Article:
With the semi-finals on Thursday 5th March, both South Africa and India are the two teams who have never reached a world T20 final. It was all to play for. With plenty of rain around and no reserve day; the teams would play the waiting game. Unfortunately, England’s chances of reaching the final were cut short without a single ball being bowled due to the rain, something out of their control. How would you react to this situation? Put yourself in their position, and analyse what emotions you would go through, and how you would handle the them? Visualisation and imagery are strong techniques that help you prepare for different scenarios. Give it a go.

India sail through. Australia vs South Africa; a stop start game, led the Saffas needing 98 runs off 13 overs. Job done, the Aussies defended their score and make yet another T20 final, showing their class and managing their skills when it really counts. Having a strong domestic T20 competition, many of the players in the squad have experienced high pressure games. By reflecting what you done well in such experiences, has allowed them to find routines and calmness in high adrenaline moments. It’s important to practise under pressure, to help prepare yourselves for such games. This is now put to the test in the final…

The MCG after the World Cup Final in readiness for Katy Perry

So, here we go, 2 big nations, India vs Australia at the MCG on International Women’s day and Katy Perry headlining the night. 86,000 people came to join a momentous occasion in women’s sport and created an atmosphere like no other. Human dancing cricket bats, Katy Perry’s firework performance and the national anthems creating a much-anticipated final build up; the stage was set. The Aussies had some luck at the start of their batting innings, and from there they continued to capitalise on their second chances. A sign of grit and determination to make their moment count. Alyssa Healy and Beth Mooney put on a first wicket partnership of 115. A highlight was Healy’s 3 sixes in row, and the shot of the day hitting one over extra cover! And there on, 188 was the score to beat. India were in trouble from the start; their nerves got the better of them from ball one and created for a difficult task. With wickets tumbling, Australia put on a clinical performance taking all 10 wickets. The crowd roared; the players all sprinted, the celebrations began! The Australian women defended their T20 Trophy on home soil with many new fans behind them; it really was the start of something special.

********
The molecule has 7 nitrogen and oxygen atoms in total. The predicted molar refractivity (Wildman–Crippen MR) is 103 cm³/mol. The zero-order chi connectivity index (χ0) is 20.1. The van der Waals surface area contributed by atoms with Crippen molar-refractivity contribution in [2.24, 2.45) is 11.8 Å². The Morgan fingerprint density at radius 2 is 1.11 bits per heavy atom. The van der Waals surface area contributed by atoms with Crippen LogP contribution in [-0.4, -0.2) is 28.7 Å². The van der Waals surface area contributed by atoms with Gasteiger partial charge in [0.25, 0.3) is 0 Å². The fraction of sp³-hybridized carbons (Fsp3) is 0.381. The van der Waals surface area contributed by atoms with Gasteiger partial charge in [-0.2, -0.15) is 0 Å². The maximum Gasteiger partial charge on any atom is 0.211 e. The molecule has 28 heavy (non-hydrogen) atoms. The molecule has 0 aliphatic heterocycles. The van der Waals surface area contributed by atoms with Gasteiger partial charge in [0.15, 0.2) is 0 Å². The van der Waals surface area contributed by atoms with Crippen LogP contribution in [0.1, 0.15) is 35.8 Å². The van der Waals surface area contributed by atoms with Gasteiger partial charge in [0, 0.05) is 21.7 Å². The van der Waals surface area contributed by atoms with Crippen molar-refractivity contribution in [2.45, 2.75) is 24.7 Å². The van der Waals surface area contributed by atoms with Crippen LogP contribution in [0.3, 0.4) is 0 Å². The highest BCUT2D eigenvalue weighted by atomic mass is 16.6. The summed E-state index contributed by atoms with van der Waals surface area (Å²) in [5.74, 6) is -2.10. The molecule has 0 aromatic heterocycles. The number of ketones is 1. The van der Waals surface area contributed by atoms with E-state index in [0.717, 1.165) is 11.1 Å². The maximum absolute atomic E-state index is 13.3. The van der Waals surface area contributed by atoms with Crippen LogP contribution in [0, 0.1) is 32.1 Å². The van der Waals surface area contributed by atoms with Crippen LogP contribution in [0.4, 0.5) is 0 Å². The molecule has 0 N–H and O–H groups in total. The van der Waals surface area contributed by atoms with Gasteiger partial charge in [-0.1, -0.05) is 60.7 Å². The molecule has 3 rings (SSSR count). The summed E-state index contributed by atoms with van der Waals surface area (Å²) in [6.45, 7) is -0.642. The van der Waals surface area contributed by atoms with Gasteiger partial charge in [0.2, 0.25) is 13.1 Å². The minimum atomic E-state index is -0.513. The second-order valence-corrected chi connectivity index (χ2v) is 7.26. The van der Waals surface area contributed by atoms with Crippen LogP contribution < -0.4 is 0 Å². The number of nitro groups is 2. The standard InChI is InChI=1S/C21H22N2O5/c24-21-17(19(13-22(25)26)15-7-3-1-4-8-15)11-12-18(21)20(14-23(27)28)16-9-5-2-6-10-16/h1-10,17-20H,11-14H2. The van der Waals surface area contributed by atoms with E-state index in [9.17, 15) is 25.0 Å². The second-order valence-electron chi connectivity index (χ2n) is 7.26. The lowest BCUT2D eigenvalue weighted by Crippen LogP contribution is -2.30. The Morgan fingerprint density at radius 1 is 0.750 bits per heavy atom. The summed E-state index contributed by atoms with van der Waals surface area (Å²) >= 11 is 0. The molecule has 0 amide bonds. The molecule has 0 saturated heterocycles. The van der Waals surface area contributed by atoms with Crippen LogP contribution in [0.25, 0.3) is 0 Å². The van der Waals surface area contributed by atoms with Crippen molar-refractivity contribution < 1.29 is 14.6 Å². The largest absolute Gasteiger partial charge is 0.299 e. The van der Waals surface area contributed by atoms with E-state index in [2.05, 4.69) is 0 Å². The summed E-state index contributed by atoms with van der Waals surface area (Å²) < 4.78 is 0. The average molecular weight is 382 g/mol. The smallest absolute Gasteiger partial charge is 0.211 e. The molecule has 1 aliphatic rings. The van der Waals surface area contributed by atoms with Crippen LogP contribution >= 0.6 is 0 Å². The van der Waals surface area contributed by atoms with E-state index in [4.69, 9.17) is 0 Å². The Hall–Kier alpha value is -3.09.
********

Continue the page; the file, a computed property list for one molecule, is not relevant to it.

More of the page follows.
Take a moment to step into any of the Indian players shoes. Nerves were around. Imagine yourself, standing at extra cover; soaking up the atmosphere, phone lights shining in the crowd and a 3 tier Mexican wave… How would you zone into the white leather cricket ball in the middle? Take a seat, somewhere relaxing with no distractions. Imagine hearing the noise, what the players are wearing, how the ground feels, the weather. Take a few deep breaths; calm yourself down, and zone into that white ball. Are you ready for that catch? Visualise yourself getting into a set position, hands ready and watching that ball all the way into them. Did you catch it?

Shafali Verma, only 16 years old with so much talent, felt the pressure here. However, she would never have experienced something like this and most of us won’t. But we will experience high pressure moments and It is important to prepare for all scenarios. Actively practising imagery will give you the tools to cope anywhere.